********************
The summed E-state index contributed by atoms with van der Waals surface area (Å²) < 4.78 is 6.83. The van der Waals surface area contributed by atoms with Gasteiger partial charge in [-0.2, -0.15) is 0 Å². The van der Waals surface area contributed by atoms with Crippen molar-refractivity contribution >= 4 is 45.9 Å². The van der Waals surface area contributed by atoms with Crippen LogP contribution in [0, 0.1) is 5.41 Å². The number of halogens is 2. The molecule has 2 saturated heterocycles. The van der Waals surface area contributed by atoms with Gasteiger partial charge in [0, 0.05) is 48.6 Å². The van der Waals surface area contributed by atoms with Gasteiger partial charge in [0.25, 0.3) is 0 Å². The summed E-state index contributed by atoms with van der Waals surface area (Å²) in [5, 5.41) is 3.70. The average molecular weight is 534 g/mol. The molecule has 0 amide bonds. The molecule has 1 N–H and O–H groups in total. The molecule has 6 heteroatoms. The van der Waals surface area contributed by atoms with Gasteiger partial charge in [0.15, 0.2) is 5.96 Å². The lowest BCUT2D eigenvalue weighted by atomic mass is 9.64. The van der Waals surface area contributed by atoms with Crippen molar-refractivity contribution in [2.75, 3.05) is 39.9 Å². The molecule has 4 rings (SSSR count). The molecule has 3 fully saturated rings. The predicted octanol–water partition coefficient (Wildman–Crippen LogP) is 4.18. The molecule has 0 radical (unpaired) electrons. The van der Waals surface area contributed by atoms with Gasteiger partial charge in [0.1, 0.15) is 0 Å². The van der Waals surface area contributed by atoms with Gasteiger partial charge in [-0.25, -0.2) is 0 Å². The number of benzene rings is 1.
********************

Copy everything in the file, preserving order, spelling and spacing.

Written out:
The summed E-state index contributed by atoms with van der Waals surface area (Å²) < 4.78 is 6.83. The van der Waals surface area contributed by atoms with Gasteiger partial charge in [-0.2, -0.15) is 0 Å². The van der Waals surface area contributed by atoms with Crippen molar-refractivity contribution >= 4 is 45.9 Å². The van der Waals surface area contributed by atoms with Crippen LogP contribution in [0, 0.1) is 5.41 Å². The number of halogens is 2. The molecule has 2 saturated heterocycles. The van der Waals surface area contributed by atoms with Gasteiger partial charge in [0, 0.05) is 48.6 Å². The van der Waals surface area contributed by atoms with Gasteiger partial charge in [0.25, 0.3) is 0 Å². The summed E-state index contributed by atoms with van der Waals surface area (Å²) in [5, 5.41) is 3.70. The average molecular weight is 534 g/mol. The molecule has 0 amide bonds. The molecule has 1 N–H and O–H groups in total. The molecule has 6 heteroatoms. The van der Waals surface area contributed by atoms with Gasteiger partial charge in [0.15, 0.2) is 5.96 Å². The lowest BCUT2D eigenvalue weighted by atomic mass is 9.64. The van der Waals surface area contributed by atoms with Crippen molar-refractivity contribution in [2.75, 3.05) is 39.9 Å². The molecule has 4 rings (SSSR count). The molecule has 3 fully saturated rings. The predicted octanol–water partition coefficient (Wildman–Crippen LogP) is 4.18. The molecule has 0 radical (unpaired) electrons. The van der Waals surface area contributed by atoms with Gasteiger partial charge in [0.1, 0.15) is 0 Å². The van der Waals surface area contributed by atoms with Gasteiger partial charge in [-0.25, -0.2) is 0 Å². The number of benzene rings is 1.